"Since I started running high school it's been 24 years," said Ishikawa at the press conference. "I've been with Honda for 17 years, and I made it all the way to the top, the Olympics. I'm glad that I've kept going this long. I thank you all."

Ishikawa ran the Mar. 10 Lake Biwa Mainichi Marathon but dropped out after only 10 km. It was to be the last race of his career. "It was the first time in my career that I'd ever DNFd, and I thought, 'OK, this is where it ends,'" said Ishikawa. Shortly after the race he made …

Yoshitomi Survives Four Marathons in Four Weeks to Win Saga Sakura Marathon

Arguably the highest-volume elite-level marathoner in the world, Hiroko Yoshitomi (Memolead) survived four straight weekends of marathons to win her hometown Saga Sakura Marathon yesterday.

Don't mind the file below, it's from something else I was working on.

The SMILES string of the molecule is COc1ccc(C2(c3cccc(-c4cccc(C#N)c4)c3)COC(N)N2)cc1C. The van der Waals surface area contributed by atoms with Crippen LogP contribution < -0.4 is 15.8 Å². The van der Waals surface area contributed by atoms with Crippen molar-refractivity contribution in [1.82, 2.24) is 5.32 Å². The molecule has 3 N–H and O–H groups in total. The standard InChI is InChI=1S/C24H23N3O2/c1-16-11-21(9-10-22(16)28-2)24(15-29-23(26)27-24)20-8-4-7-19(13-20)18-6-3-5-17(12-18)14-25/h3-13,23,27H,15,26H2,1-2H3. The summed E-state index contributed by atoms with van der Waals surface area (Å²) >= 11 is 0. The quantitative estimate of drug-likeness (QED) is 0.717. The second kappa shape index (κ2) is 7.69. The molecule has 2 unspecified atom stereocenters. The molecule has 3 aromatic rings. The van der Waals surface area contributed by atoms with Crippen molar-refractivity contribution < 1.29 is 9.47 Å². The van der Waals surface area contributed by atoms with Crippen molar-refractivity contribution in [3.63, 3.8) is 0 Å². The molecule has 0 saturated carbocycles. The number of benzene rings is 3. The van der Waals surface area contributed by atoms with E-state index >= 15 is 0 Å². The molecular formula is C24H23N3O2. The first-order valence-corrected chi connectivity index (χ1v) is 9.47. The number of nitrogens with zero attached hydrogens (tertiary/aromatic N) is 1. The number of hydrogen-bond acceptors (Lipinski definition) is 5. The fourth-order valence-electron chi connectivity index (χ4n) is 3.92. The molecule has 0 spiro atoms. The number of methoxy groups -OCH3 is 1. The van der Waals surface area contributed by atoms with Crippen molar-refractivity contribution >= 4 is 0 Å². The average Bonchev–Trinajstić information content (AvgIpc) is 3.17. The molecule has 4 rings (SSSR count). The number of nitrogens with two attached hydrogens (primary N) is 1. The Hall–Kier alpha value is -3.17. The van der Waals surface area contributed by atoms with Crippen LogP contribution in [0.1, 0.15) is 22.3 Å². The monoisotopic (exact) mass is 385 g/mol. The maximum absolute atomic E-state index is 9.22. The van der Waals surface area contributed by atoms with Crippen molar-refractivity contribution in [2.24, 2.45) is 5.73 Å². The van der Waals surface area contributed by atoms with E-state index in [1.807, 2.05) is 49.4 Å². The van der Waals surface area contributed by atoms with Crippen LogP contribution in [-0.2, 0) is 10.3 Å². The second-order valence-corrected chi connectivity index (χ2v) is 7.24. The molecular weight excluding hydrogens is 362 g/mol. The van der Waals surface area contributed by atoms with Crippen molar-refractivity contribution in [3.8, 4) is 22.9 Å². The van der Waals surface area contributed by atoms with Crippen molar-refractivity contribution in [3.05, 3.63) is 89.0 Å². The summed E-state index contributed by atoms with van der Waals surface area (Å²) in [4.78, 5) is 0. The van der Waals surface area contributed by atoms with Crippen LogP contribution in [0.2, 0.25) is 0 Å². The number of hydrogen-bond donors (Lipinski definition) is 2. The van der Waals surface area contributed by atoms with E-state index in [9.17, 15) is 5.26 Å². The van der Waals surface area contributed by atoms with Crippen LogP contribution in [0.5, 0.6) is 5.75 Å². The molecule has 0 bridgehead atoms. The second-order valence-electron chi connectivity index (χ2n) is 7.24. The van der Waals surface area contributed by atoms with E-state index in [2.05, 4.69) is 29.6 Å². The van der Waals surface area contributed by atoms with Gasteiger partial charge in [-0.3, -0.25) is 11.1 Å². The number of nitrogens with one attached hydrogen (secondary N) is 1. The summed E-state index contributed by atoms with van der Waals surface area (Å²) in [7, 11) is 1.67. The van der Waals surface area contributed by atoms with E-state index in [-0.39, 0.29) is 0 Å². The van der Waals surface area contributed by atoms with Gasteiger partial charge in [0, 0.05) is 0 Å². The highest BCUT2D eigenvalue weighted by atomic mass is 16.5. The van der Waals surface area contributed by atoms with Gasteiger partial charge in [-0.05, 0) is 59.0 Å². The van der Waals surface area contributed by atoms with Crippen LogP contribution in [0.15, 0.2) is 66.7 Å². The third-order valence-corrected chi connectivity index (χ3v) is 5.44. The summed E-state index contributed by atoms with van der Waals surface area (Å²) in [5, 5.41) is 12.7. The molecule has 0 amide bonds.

Starting the month off at the Mar. 3 Tokyo Marathon Yoshitomi ran 2:32:30 for 13th. A week later at the Mar. 10 Nagoya Women's Marathon it was 2:34:49 for 31st. Last weekend she headed overseas in a bid to win the Mar. 17 New Taipei City Wan Jin Shi Marathon in Taiwan, but in a rare off day she finished 6th in only 2:48:45. Heading back home she rallied to win the Mar. 24 Saga Sakura Marathon in 2:42:02.

At an expo talk show appearance the Wan Jin Shi organizers billed Yoshitomi as "the female Kawauchi," but not even he has come close to the kind of volume of racing Yoshitomi has been turning out over the years while working at her parents' botanical farm. Expect to see more, and more, and more from her in the months to come.



photos courtesy of Wan Jin Shi Marathon organizers
text …